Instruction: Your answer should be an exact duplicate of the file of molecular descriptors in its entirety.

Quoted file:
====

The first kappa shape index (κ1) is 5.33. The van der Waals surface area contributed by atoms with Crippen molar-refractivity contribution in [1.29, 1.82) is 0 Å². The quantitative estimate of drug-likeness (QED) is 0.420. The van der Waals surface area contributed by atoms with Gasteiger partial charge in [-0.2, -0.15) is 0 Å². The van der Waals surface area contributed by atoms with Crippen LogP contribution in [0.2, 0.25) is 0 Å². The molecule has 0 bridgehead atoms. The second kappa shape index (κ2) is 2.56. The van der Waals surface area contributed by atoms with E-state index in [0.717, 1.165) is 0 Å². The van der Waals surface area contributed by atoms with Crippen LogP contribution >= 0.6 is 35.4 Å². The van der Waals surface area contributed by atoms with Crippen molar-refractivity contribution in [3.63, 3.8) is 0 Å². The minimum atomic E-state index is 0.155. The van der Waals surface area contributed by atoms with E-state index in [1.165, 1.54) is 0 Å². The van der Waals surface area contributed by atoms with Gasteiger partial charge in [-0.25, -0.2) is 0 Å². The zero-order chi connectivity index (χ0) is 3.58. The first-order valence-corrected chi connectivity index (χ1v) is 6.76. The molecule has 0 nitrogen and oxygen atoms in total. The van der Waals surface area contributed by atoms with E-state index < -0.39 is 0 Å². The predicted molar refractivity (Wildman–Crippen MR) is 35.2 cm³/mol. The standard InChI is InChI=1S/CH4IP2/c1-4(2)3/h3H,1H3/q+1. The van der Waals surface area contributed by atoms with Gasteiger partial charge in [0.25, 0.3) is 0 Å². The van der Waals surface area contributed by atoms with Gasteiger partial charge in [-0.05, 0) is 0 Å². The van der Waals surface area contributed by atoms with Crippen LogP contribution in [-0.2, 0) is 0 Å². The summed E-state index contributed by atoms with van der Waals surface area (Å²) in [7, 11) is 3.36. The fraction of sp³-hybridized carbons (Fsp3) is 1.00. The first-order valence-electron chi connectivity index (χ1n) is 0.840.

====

The first kappa shape index (κ1) is 5.33. The van der Waals surface area contributed by atoms with Crippen molar-refractivity contribution in [1.29, 1.82) is 0 Å². The quantitative estimate of drug-likeness (QED) is 0.420. The van der Waals surface area contributed by atoms with Gasteiger partial charge in [-0.2, -0.15) is 0 Å². The van der Waals surface area contributed by atoms with Crippen LogP contribution in [0.2, 0.25) is 0 Å². The molecule has 0 bridgehead atoms. The second kappa shape index (κ2) is 2.56. The van der Waals surface area contributed by atoms with E-state index in [0.717, 1.165) is 0 Å². The van der Waals surface area contributed by atoms with Crippen LogP contribution >= 0.6 is 35.4 Å². The van der Waals surface area contributed by atoms with Crippen molar-refractivity contribution in [3.63, 3.8) is 0 Å². The minimum atomic E-state index is 0.155. The van der Waals surface area contributed by atoms with E-state index in [1.165, 1.54) is 0 Å². The van der Waals surface area contributed by atoms with Gasteiger partial charge in [-0.25, -0.2) is 0 Å². The zero-order chi connectivity index (χ0) is 3.58. The first-order valence-corrected chi connectivity index (χ1v) is 6.76. The molecule has 0 nitrogen and oxygen atoms in total. The van der Waals surface area contributed by atoms with E-state index < -0.39 is 0 Å². The predicted molar refractivity (Wildman–Crippen MR) is 35.2 cm³/mol. The standard InChI is InChI=1S/CH4IP2/c1-4(2)3/h3H,1H3/q+1. The van der Waals surface area contributed by atoms with Gasteiger partial charge in [0.25, 0.3) is 0 Å². The van der Waals surface area contributed by atoms with Gasteiger partial charge in [-0.05, 0) is 0 Å². The van der Waals surface area contributed by atoms with Crippen LogP contribution in [-0.2, 0) is 0 Å². The summed E-state index contributed by atoms with van der Waals surface area (Å²) in [7, 11) is 3.36. The fraction of sp³-hybridized carbons (Fsp3) is 1.00. The first-order valence-electron chi connectivity index (χ1n) is 0.840.